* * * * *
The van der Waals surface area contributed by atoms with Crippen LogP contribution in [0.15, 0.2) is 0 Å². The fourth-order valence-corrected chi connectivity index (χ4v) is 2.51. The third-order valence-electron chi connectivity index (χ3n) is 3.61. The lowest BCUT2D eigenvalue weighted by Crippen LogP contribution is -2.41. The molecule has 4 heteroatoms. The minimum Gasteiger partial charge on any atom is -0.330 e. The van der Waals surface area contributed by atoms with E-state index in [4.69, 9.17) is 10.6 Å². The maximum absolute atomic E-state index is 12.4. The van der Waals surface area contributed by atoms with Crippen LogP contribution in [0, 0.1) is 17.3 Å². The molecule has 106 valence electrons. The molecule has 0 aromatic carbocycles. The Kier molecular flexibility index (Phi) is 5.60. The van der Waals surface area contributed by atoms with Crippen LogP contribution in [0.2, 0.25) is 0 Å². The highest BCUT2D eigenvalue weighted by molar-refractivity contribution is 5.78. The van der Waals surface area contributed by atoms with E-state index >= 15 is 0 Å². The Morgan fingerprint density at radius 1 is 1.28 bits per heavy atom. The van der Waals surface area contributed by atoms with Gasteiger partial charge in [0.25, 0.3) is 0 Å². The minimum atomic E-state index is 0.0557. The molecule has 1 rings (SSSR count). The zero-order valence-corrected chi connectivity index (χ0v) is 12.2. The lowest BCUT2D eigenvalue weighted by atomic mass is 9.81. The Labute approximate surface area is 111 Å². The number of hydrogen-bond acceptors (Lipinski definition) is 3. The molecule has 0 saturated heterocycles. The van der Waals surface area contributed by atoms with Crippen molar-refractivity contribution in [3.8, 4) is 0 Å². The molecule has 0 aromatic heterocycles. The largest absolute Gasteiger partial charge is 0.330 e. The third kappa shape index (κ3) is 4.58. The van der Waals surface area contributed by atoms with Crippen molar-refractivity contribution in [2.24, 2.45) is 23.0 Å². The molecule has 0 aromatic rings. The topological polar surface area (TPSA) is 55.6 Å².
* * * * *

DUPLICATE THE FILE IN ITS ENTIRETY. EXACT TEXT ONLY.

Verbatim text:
The van der Waals surface area contributed by atoms with Crippen LogP contribution in [0.15, 0.2) is 0 Å². The fourth-order valence-corrected chi connectivity index (χ4v) is 2.51. The third-order valence-electron chi connectivity index (χ3n) is 3.61. The lowest BCUT2D eigenvalue weighted by Crippen LogP contribution is -2.41. The molecule has 4 heteroatoms. The minimum Gasteiger partial charge on any atom is -0.330 e. The van der Waals surface area contributed by atoms with E-state index in [4.69, 9.17) is 10.6 Å². The maximum absolute atomic E-state index is 12.4. The van der Waals surface area contributed by atoms with Crippen LogP contribution in [0, 0.1) is 17.3 Å². The molecule has 106 valence electrons. The molecule has 0 aromatic carbocycles. The Kier molecular flexibility index (Phi) is 5.60. The van der Waals surface area contributed by atoms with Crippen LogP contribution in [0.2, 0.25) is 0 Å². The highest BCUT2D eigenvalue weighted by molar-refractivity contribution is 5.78. The van der Waals surface area contributed by atoms with E-state index >= 15 is 0 Å². The Morgan fingerprint density at radius 1 is 1.28 bits per heavy atom. The van der Waals surface area contributed by atoms with Gasteiger partial charge in [0.25, 0.3) is 0 Å². The minimum atomic E-state index is 0.0557. The molecule has 1 rings (SSSR count). The zero-order valence-corrected chi connectivity index (χ0v) is 12.2. The lowest BCUT2D eigenvalue weighted by atomic mass is 9.81. The Labute approximate surface area is 111 Å². The number of hydrogen-bond acceptors (Lipinski definition) is 3. The molecule has 0 saturated heterocycles. The van der Waals surface area contributed by atoms with Crippen molar-refractivity contribution in [3.8, 4) is 0 Å². The molecule has 0 aromatic heterocycles. The largest absolute Gasteiger partial charge is 0.330 e. The third kappa shape index (κ3) is 4.58. The van der Waals surface area contributed by atoms with Crippen molar-refractivity contribution in [2.24, 2.45) is 23.0 Å². The molecule has 0 aromatic rings. The topological polar surface area (TPSA) is 55.6 Å².